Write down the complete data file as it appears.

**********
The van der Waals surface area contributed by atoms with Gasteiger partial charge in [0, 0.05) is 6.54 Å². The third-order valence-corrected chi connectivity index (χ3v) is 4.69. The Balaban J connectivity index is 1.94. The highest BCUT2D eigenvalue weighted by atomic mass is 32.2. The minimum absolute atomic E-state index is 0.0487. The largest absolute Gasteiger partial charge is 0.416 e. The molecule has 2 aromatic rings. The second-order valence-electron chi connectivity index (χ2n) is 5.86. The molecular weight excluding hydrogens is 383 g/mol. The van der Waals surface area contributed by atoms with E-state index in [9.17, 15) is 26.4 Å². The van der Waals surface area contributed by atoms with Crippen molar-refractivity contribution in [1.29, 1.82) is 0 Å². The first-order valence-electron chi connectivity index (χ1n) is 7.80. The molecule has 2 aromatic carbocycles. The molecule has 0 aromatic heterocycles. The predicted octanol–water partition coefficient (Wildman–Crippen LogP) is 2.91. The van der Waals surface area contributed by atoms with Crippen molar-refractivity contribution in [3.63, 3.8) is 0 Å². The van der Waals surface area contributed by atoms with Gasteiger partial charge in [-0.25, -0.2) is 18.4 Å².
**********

The van der Waals surface area contributed by atoms with Gasteiger partial charge in [0, 0.05) is 6.54 Å². The third-order valence-corrected chi connectivity index (χ3v) is 4.69. The Balaban J connectivity index is 1.94. The highest BCUT2D eigenvalue weighted by atomic mass is 32.2. The minimum absolute atomic E-state index is 0.0487. The largest absolute Gasteiger partial charge is 0.416 e. The molecule has 2 aromatic rings. The second-order valence-electron chi connectivity index (χ2n) is 5.86. The molecular weight excluding hydrogens is 383 g/mol. The van der Waals surface area contributed by atoms with E-state index in [9.17, 15) is 26.4 Å². The van der Waals surface area contributed by atoms with Crippen molar-refractivity contribution in [1.29, 1.82) is 0 Å². The first-order valence-electron chi connectivity index (χ1n) is 7.80. The molecule has 2 aromatic carbocycles. The molecule has 0 aromatic heterocycles. The predicted octanol–water partition coefficient (Wildman–Crippen LogP) is 2.91. The van der Waals surface area contributed by atoms with Crippen molar-refractivity contribution in [3.63, 3.8) is 0 Å². The van der Waals surface area contributed by atoms with Gasteiger partial charge in [-0.25, -0.2) is 18.4 Å².